Suggesting CEO Tony Hayward be fired or demanding the company create a multibillion damage dollar fund, without specifying in detail how it would work, only distracts BP from doing what it has already pledged to do—clean up the mess and leave whole those who have been harmed.
By feeding public distemper, the President risks encouraging boycotts of BP by consumers and bond investors, outsized tort claims and the specter of excessive punitive awards. Together, those could destroy BP’s ability to raise cash and leave small businesses and ordinary citizens without the compensation they are due.
The lawyers might get rich but the victims would be shortchanged.
Apparently, BP failed to deploy all the technical precautions available in developing the Deepwater Horizon well, and supervisory pressures on platform engineers and workers caused them to ignore risks that resulted in the explosion. Some within BP may be guilty of criminal negligence.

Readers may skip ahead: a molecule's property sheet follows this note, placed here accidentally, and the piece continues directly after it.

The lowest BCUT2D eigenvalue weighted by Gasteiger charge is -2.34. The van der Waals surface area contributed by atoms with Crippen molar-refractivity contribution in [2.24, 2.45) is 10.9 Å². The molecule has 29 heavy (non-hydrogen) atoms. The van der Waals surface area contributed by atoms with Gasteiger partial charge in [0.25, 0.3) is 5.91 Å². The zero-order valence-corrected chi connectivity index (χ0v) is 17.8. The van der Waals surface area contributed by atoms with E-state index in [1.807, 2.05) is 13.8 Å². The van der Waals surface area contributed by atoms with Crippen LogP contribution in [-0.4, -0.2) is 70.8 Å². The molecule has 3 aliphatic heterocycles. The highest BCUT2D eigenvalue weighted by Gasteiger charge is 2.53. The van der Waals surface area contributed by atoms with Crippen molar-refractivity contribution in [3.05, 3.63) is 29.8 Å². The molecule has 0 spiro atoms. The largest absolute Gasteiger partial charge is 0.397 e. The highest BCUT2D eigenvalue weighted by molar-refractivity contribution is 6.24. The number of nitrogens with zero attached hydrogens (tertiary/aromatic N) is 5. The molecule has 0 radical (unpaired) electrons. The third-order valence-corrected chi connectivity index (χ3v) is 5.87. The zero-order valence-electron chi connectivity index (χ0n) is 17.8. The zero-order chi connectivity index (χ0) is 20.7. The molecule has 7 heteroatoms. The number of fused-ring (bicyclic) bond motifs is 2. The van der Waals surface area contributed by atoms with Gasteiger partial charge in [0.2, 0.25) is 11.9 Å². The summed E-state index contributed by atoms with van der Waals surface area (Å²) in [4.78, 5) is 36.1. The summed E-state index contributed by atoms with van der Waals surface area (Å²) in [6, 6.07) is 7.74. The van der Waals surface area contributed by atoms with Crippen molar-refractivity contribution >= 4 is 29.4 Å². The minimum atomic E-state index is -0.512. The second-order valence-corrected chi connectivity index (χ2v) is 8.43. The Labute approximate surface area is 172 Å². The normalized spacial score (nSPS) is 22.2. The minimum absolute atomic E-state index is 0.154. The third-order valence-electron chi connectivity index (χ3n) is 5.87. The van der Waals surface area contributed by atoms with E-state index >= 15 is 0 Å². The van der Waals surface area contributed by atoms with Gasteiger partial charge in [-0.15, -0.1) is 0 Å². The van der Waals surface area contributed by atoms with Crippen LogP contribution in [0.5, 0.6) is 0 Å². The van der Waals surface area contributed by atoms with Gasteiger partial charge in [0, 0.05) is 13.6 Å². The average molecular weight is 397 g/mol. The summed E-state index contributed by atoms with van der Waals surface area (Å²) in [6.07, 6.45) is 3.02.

Quietly, determining what should have been done and wasn’t, and prosecuting malefactors, would best serve the public interest. But bankrupting the company will only penalize millions of stockholders—popular villains, perhaps, but in fact often ordinary folk with investments in pension funds and retirement accounts and little culpability in the disaster.
The President’s blanket moratorium on new offshore drilling is terrible public policy. One way or another the oil Americans need will be produced—if not in U.S. territory then off the coast of Africa or some other hostile place. The environmental and security risks will only be multiplied by going to even riskier locations.
U.S. consumers will pay more for imported oil and further harm to oceans will be more likely. That simply does not serve the public interest.